- Cityscape Summits and seascapes
- City life Eat, drink, dance and sunbathe
Glorious beaches and soaring mountains frame this thriving city built on the foothills of Table Mountain, along the edge of the Atlantic.
The oldest city in South Africa, this patch of the world also experiences one of the highest numbers of sunshine hours a year. Mind you, you may want to banish all thoughts about how you look in a bikini, as eating and drinking in Cape Town is world-class and wonderfully inexpensive. The city’s cosmopolitan personality and welcoming spirit is best experienced among the lively cafés, bars and vibrant boutiques of Long and Kloof streets and the Cape Quarter, while Camps Bay is the bustling holiday strip where sun-worshippers flock to its white beaches by day, and crowds fill the bars for the local tipple, a sundowner, at dusk. Once you’ve had your fill of the surf, there is no shortage of excitement on turf – from animal-watching on safari or sampling the fruits of the winelands. And as it is only two hours ahead of GMT, European visitors can delight in escaping any jet lag.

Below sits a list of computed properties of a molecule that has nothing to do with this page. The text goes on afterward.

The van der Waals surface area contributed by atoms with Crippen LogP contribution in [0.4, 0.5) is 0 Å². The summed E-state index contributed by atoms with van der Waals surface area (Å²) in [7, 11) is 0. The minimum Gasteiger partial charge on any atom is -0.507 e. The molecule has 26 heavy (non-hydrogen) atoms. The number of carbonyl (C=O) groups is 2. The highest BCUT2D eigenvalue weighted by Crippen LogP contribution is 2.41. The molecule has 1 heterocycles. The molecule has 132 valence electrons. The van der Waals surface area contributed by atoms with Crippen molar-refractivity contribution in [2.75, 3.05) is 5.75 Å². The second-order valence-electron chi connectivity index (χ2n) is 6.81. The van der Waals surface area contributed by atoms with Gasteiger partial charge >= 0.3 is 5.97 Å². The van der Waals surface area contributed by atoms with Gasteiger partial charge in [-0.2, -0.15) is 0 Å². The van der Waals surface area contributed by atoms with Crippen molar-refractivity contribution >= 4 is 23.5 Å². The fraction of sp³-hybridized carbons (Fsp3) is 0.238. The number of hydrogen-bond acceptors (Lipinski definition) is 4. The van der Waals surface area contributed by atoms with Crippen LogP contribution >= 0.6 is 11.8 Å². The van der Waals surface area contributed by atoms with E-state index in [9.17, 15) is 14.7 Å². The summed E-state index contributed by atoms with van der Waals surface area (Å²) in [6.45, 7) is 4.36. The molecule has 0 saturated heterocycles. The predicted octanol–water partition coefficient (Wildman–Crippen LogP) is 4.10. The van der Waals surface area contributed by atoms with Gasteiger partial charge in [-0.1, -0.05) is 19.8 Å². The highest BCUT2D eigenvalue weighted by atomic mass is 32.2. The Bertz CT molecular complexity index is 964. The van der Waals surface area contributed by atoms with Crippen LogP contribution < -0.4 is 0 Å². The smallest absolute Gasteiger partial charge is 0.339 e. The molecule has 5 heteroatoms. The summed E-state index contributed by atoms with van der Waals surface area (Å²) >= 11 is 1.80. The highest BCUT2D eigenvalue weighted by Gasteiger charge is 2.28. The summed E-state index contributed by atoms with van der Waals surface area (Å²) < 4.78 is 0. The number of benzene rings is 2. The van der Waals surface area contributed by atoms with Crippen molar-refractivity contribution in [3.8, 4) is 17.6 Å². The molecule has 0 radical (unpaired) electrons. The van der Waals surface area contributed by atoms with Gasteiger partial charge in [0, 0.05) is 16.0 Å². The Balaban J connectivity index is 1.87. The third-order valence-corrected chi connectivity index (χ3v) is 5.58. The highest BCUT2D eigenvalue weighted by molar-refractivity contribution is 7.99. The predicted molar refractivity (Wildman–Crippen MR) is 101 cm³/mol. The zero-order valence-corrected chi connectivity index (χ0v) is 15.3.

Do go/Don’t go
Cape Town is a fantastic year-round destination, but March until May is when the sun and the wind are at their most enjoyable. If you plan to travel here during the school holidays, which are in January, be sure to book your hotel well in advance.
Planes Flights take 11.5 hours from London; Virgin | BA | South African Airways fly direct. Cape Town airport is a 30-minute drive from the city centre and there is a half-hourly bus service into town: www.airports.co.za. On the way home you can use the comfortable airport lounge for R140 and enjoy one last glass of South African wine. It's also wise to have your luggage wrapped in plastic at the airport | especially if flying via Johannesburg where things notoriously go missing in transit.
Trains Public transport around Cape Town isn’t fantastic. There are mini-bus taxis and slow trains from certain parts of town, but you’re better off driving; see automobiles.
Automobiles Hiring a car to drive is easy and cheap (particularly if you’re British: they drive on the left side of the road) | although you need to book cars well in advance as they get booked out. It’s worth noting that it is South African law to carry your international driving license at all times. Also | some driving tips: at roundabouts there are four-way stops where whoever gets there first | leaves first. And minibus taxis have right of way – let them go ahead.
- Taxis For rides such as from the city centre to the Waterfront, try Rikki's Intercity (+27 (0)21 418 6713) minibuses, otherwise hail cabs in the street or ask your hotel to arrange one.